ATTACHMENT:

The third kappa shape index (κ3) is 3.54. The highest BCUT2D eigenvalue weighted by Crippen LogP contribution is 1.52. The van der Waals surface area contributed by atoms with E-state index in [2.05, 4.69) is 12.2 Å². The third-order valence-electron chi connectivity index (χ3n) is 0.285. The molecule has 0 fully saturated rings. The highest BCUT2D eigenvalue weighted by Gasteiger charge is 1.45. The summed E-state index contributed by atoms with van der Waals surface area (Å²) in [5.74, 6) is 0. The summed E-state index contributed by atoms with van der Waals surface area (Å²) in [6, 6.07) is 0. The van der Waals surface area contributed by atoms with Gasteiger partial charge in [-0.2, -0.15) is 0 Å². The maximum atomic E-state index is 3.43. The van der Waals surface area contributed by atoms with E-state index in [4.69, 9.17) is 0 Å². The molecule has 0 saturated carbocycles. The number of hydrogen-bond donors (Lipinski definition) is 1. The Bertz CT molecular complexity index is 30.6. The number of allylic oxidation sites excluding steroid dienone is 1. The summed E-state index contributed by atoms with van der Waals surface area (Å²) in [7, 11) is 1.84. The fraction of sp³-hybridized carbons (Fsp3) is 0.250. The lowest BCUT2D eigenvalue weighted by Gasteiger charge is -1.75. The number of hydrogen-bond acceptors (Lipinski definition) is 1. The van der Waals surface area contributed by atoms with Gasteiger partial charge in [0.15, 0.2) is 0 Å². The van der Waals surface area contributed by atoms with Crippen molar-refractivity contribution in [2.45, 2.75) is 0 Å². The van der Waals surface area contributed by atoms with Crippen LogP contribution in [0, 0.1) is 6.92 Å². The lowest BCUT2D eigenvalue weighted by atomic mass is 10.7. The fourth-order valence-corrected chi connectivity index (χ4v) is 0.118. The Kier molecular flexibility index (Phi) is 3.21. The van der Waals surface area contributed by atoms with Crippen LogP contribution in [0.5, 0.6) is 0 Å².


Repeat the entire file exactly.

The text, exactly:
The third kappa shape index (κ3) is 3.54. The highest BCUT2D eigenvalue weighted by Crippen LogP contribution is 1.52. The van der Waals surface area contributed by atoms with E-state index in [2.05, 4.69) is 12.2 Å². The third-order valence-electron chi connectivity index (χ3n) is 0.285. The molecule has 0 fully saturated rings. The highest BCUT2D eigenvalue weighted by Gasteiger charge is 1.45. The summed E-state index contributed by atoms with van der Waals surface area (Å²) in [5.74, 6) is 0. The summed E-state index contributed by atoms with van der Waals surface area (Å²) in [6, 6.07) is 0. The van der Waals surface area contributed by atoms with Gasteiger partial charge in [-0.2, -0.15) is 0 Å². The maximum atomic E-state index is 3.43. The van der Waals surface area contributed by atoms with E-state index in [4.69, 9.17) is 0 Å². The molecule has 0 saturated carbocycles. The number of hydrogen-bond donors (Lipinski definition) is 1. The Bertz CT molecular complexity index is 30.6. The number of allylic oxidation sites excluding steroid dienone is 1. The summed E-state index contributed by atoms with van der Waals surface area (Å²) in [7, 11) is 1.84. The fraction of sp³-hybridized carbons (Fsp3) is 0.250. The lowest BCUT2D eigenvalue weighted by Gasteiger charge is -1.75. The number of hydrogen-bond acceptors (Lipinski definition) is 1. The van der Waals surface area contributed by atoms with Gasteiger partial charge in [0.15, 0.2) is 0 Å². The van der Waals surface area contributed by atoms with Crippen molar-refractivity contribution in [2.45, 2.75) is 0 Å². The van der Waals surface area contributed by atoms with Crippen LogP contribution in [0, 0.1) is 6.92 Å². The lowest BCUT2D eigenvalue weighted by atomic mass is 10.7. The fourth-order valence-corrected chi connectivity index (χ4v) is 0.118. The Kier molecular flexibility index (Phi) is 3.21. The van der Waals surface area contributed by atoms with Crippen LogP contribution in [0.5, 0.6) is 0 Å².